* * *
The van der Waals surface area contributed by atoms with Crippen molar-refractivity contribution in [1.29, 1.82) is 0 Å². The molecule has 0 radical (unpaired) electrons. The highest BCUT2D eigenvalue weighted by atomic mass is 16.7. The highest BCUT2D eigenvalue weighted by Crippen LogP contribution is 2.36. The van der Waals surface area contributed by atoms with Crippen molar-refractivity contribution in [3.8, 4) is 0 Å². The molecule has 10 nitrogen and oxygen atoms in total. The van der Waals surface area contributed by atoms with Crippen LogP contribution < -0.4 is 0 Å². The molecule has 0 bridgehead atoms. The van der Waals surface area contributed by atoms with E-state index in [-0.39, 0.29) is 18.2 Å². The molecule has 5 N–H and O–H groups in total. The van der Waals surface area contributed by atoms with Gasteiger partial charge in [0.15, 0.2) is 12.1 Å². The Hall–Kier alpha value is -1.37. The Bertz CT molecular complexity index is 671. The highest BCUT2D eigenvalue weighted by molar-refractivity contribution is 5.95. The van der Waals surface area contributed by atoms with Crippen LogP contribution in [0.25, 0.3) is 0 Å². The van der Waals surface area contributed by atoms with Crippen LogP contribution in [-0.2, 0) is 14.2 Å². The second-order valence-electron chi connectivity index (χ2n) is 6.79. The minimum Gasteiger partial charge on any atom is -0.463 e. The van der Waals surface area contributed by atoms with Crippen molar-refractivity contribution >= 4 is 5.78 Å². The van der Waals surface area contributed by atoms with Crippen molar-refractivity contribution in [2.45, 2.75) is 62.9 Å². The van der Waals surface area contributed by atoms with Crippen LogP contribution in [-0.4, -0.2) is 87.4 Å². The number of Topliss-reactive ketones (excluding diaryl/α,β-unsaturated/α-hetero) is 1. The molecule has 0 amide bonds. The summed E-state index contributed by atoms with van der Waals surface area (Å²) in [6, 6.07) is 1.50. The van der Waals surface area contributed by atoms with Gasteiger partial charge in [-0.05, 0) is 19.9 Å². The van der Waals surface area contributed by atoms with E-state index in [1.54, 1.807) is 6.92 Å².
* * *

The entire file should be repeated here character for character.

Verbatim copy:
The van der Waals surface area contributed by atoms with Crippen molar-refractivity contribution in [1.29, 1.82) is 0 Å². The molecule has 0 radical (unpaired) electrons. The highest BCUT2D eigenvalue weighted by atomic mass is 16.7. The highest BCUT2D eigenvalue weighted by Crippen LogP contribution is 2.36. The van der Waals surface area contributed by atoms with Crippen molar-refractivity contribution in [3.8, 4) is 0 Å². The molecule has 10 nitrogen and oxygen atoms in total. The van der Waals surface area contributed by atoms with Crippen LogP contribution < -0.4 is 0 Å². The molecule has 0 bridgehead atoms. The van der Waals surface area contributed by atoms with E-state index in [-0.39, 0.29) is 18.2 Å². The molecule has 5 N–H and O–H groups in total. The van der Waals surface area contributed by atoms with Gasteiger partial charge in [0.15, 0.2) is 12.1 Å². The Hall–Kier alpha value is -1.37. The Bertz CT molecular complexity index is 671. The highest BCUT2D eigenvalue weighted by molar-refractivity contribution is 5.95. The van der Waals surface area contributed by atoms with Crippen LogP contribution in [0.25, 0.3) is 0 Å². The van der Waals surface area contributed by atoms with Crippen LogP contribution in [-0.2, 0) is 14.2 Å². The second-order valence-electron chi connectivity index (χ2n) is 6.79. The minimum Gasteiger partial charge on any atom is -0.463 e. The van der Waals surface area contributed by atoms with Crippen molar-refractivity contribution >= 4 is 5.78 Å². The van der Waals surface area contributed by atoms with Crippen molar-refractivity contribution in [2.45, 2.75) is 62.9 Å². The van der Waals surface area contributed by atoms with Crippen LogP contribution in [-0.4, -0.2) is 87.4 Å². The number of Topliss-reactive ketones (excluding diaryl/α,β-unsaturated/α-hetero) is 1. The molecule has 0 amide bonds. The summed E-state index contributed by atoms with van der Waals surface area (Å²) in [6, 6.07) is 1.50. The van der Waals surface area contributed by atoms with Gasteiger partial charge in [-0.05, 0) is 19.9 Å². The van der Waals surface area contributed by atoms with E-state index in [1.54, 1.807) is 6.92 Å².